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15 July 2001 Issue
The Dividing Line

by Tc2b@aol.com

Just what is the difference that makes a difference when it comes to rights? AWs [animal welfarists] will always tell us that being human is the dividing line, offering no justification as to why this is so, and assuming that the answer in itself is so compelling that no further clarification is needed.

But if you look back in history, being human never has been and never will be the reason for granting rights. When ARAs argue that the current state of animal use is akin to slavery, we're told that it's different, because slaves were human. Slaves, of course, were ALWAYS human -- not just looking back in retrospect. In more recent times (and still today), women, minorities, the disabled, gays, etc., were and still are in many cases denied some basic human rights. How can this be so? Aren't they all human? Haven't women, minorities, the disabled, and gays ALWAYS been human? So why don't they STILL have full rights?

If you don't believe it's true today, ask blacks in New Jersey (and elsewhere, I'm sure) about racial profiling. Ask a disabled person about their problems in getting decent housing. Ask gays whether they can live in a committed relationship and share the benefits of the tax code, marriage, or even health insurance coverage. Aren't all THESE people human and entitled to the same rights as all other humans? One would think so. Yet discrimination exists today as it always has, albeit in more subtle and sometimes more insidious forms.

If being human meant equal rights, then all the discriminatory laws, regulations, and societal mores oppressing people should have disappeared long ago. They have not. Nor is it likely they will disappear in the foreseeable future.

Rights have been granted -- throughout history and today -- for one reason and one reason only, and it isn't because of species membership. Rights are granted only when enough people to make a difference care enough to eliminate the wrongs being done. We grant them when we, as a society, recognize that the beings discriminated against are suffering wrongly because of meaningless perceived DIFFERENCES between "us" and "them."

If you doubt this, ask yourself why gays can't share health insurance and why blacks get stopped by police more often than whites. Aren't gays and blacks human? Shouldn't they then already have the same rights?

We, as a society, have only recognized rights when we understood that the similarities between us all were more compelling than the differences -- that is, that we had no business allowing beings to suffer simply because there was some difference between them and us. We recognized that the suffering of slaves was more morally important than the monetary benefit of exploiting those humans. We recognized that the right of women to vote was more morally important than whatever benefit was derived from their oppression.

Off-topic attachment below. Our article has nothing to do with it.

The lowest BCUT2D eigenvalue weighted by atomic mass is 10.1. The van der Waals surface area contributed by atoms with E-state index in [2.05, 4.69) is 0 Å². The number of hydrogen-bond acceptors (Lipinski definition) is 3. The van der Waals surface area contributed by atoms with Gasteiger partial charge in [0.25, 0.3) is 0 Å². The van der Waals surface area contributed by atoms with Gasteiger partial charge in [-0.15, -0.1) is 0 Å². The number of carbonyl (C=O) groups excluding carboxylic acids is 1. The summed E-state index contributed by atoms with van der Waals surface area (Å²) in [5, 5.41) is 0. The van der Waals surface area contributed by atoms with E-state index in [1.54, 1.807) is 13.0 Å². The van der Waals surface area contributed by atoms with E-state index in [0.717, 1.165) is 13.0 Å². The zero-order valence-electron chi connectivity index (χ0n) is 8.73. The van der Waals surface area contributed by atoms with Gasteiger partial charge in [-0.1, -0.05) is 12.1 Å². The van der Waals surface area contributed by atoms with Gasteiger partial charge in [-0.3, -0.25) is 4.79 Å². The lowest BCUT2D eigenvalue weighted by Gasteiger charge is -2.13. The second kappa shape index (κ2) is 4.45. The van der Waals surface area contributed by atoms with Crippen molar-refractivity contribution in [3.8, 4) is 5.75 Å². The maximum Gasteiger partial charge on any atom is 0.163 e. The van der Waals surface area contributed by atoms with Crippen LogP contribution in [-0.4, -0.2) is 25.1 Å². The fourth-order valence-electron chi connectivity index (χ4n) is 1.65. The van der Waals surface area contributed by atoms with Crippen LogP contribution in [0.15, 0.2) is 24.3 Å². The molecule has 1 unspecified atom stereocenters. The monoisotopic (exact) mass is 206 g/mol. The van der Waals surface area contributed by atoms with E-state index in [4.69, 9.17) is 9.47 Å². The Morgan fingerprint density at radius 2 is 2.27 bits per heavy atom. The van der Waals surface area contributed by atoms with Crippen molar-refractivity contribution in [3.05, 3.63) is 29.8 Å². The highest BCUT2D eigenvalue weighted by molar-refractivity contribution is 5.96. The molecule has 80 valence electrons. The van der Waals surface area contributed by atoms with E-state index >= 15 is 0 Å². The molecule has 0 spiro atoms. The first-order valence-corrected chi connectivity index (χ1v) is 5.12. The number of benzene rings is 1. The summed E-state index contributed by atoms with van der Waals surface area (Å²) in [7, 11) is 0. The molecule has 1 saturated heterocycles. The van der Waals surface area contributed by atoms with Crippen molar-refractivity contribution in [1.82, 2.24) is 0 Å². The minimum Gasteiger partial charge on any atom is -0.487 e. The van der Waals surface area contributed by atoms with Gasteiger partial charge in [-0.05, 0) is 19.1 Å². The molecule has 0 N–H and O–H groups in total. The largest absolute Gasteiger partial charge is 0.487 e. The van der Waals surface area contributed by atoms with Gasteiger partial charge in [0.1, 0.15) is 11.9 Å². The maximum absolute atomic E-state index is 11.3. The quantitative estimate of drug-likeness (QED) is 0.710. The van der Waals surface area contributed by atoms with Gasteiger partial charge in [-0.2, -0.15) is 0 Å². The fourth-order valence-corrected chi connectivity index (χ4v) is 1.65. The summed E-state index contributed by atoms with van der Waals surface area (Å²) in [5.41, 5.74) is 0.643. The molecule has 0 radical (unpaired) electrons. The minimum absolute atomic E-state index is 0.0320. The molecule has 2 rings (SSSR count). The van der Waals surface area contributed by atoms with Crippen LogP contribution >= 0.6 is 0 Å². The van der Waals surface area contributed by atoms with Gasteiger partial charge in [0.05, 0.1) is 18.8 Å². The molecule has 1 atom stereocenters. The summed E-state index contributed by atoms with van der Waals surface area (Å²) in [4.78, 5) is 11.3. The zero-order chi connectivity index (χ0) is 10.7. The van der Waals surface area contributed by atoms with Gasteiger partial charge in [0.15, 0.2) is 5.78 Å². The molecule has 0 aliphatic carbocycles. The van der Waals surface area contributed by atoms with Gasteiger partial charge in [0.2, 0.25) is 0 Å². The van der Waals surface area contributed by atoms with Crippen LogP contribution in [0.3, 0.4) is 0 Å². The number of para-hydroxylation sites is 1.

If this could be applied only to humans, then AR would be doomed to failure. But it can't be applied only to humans. If it could, then all humans would already have the rights that some humans have, and clearly, they do not. Humanity is not the dividing line, and more importantly, it never has been nor can it ever be.

If you've followed this far, you've probably already figured out that rights aren't granted -- they are withheld -- based upon differences that a majority of people see as significant enough to deny them. Slaves ALWAYS had the right not to be enslaved, but that right was denied them. Women had the right to vote as soon as men, but that right was denied them. And animals have the right not to be made to suffer, and that right is being denied them.

What reason have we for saying that animals don't deserve the most basic right not to be harmed? Because they're different than we are? Isn't that the exact same justification always used to oppress other humans? Blacks, women, children, gays, the disabled -- all have suffered and still suffer today because of the same faulty reasoning -- that it's OK to let them suffer because they are different and therefore aren't entitled to the rights the rest of us take for granted.

You can argue that the difference between animals and humans is so great that they should never be granted rights -- but this is nothing more than a mask for the same old argument -- that they're not HUMAN. But again, species membership has not been nor is it today they dividing line we use to determine who gets rights. The dividing line is, always has been, and always will be justice. Where there is injustice, we grant rights to eliminate that injustice, insofar as we recognize that injustice exists. When it was decided that slavery was unjust, it was eliminated. When it was decided that preventing women from voting was unjust, the constitution was changed. But it had nothing to do with species membership, or the injustice never would have existed in the first place.

So the question is, in my mind, is the treatment of animals today UNJUST? I believe it is. And when enough people decide that it is unjust, animals will be granted their just rights.

Go on to Victory For Animals: Minnesota Passes Felony Animal Cruelty Law
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